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12 x 12 success stories?

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I am trying to decide at what level to sign up for in the 12 x 12 pb challenge. Does anyone know if any of the top level participants had manuscripts accepted/signed? Is it worth the extra money?

I would love to hear about the experiences of those who met the challenge last year and suggestions for getting the most out of signing up.

#1 - January 26, 2013, 02:10 PM
The Art of Story

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#2 - January 27, 2013, 10:09 AM

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I participated last year and signed up again this year, and love the motivation and support from all the 12 x 12 participants.  But this is only the second year the challenge is running...and it didn't cost anything last year, so there's no way to tell how much the higher levels will help. 

There's definitely a lot more offered this year--like an agent or editor you can submit to each month (and bypass the slush pile--plus I believe two of the ones listed aren't open to subs unless you see them at a conference, have a referral, or are a Gold 12 x 12 member).  One of my favorite parts of being a Gold member so far is the query critique session, where  Emma Walton Hamilton gave incredible feedback on about 40 queries. 

I've been pretty busy revising my MGs and keeping up with my critique groups, but if you have the time to put into critiques, I've been impressed with what I've seen in the private forum for the first 250 words of a PB, queries, and blurbs.  I definitely plan to participate in the critique section when I have more time!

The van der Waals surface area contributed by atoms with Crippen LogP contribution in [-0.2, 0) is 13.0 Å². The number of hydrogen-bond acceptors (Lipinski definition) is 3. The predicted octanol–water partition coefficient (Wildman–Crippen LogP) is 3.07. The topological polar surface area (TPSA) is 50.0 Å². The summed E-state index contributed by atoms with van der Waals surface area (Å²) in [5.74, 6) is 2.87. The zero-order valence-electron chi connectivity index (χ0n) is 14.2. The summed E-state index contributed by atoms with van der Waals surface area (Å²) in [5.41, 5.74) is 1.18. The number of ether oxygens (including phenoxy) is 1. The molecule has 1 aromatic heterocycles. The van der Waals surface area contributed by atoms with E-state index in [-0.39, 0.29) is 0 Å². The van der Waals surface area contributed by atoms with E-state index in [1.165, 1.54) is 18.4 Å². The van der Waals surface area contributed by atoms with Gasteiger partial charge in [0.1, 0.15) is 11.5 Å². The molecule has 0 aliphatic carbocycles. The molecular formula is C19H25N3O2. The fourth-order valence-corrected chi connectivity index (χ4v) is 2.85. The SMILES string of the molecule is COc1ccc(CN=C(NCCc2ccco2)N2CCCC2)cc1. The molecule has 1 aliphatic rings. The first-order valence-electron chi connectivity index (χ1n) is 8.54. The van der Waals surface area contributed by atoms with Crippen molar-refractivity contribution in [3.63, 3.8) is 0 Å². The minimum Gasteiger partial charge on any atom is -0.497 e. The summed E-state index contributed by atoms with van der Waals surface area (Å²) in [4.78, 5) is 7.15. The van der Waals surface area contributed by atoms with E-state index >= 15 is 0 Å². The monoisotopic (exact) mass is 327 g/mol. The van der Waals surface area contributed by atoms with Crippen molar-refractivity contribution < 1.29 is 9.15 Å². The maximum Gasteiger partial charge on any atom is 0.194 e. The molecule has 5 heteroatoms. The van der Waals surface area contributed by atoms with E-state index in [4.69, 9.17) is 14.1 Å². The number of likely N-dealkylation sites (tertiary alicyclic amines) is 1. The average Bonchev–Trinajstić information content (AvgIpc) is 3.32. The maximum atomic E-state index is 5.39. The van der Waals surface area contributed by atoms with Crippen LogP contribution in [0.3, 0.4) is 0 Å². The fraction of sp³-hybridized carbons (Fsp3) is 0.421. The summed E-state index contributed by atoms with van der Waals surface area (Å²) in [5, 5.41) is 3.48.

#3 - January 27, 2013, 11:46 AM

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Hi pjlyons,

This is only the second year that 12x12 has existed and only the first year that there have been tiered levels and fees. So I don't think you'll hear many success stories yet. It also may be hard for people to say whether it's been worth the money yet since we're only a month into the paid iteration.

I signed up for the bronze level because I loved the project last year and wanted to continue being a part of the community. What I'm missing out on by not being at the silver or gold levels is the ability to have queries, pitches, and the first 250 words of a PB critiqued, and also the monthly submissions to an agent or editor. Honestly, I still waffle on whether I should have done a higher level. Being a part of the community was the most important thing to me and $ is tight, however I thought I'd be able to be a fly on the wall of the higher up forums but you aren't able to view them unless you are silver or gold level. 

Whether or not it's worthwhile to you is really going to depend on where you are at in your writing journey. Hope that helps!
#4 - January 27, 2013, 01:24 PM
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THE UNBREAKABLE CODE, April 2017
UNLOCK THE ROCK, 2018
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Thanks Mindy and Jenn. I decided to go for the gold. Can't wait to get started!
#5 - January 27, 2013, 03:24 PM
The Art of Story

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Hi there,

I too participated in 12 x 12 last year and am doing the Bronze Level this year, mostly because I'm currently focused on educational publishers and early readers this year.

In terms of success, I think it depends upon how you define it. I think most of us would say we completed far more manuscripts with 12 x 12 than without. As for me, I also got a freelance gig writing leveled science articles halfway through last year.  I attribute part of that success to 12 x 12. No, it's not a published picture book, but it is paid work in the "writing for children" field.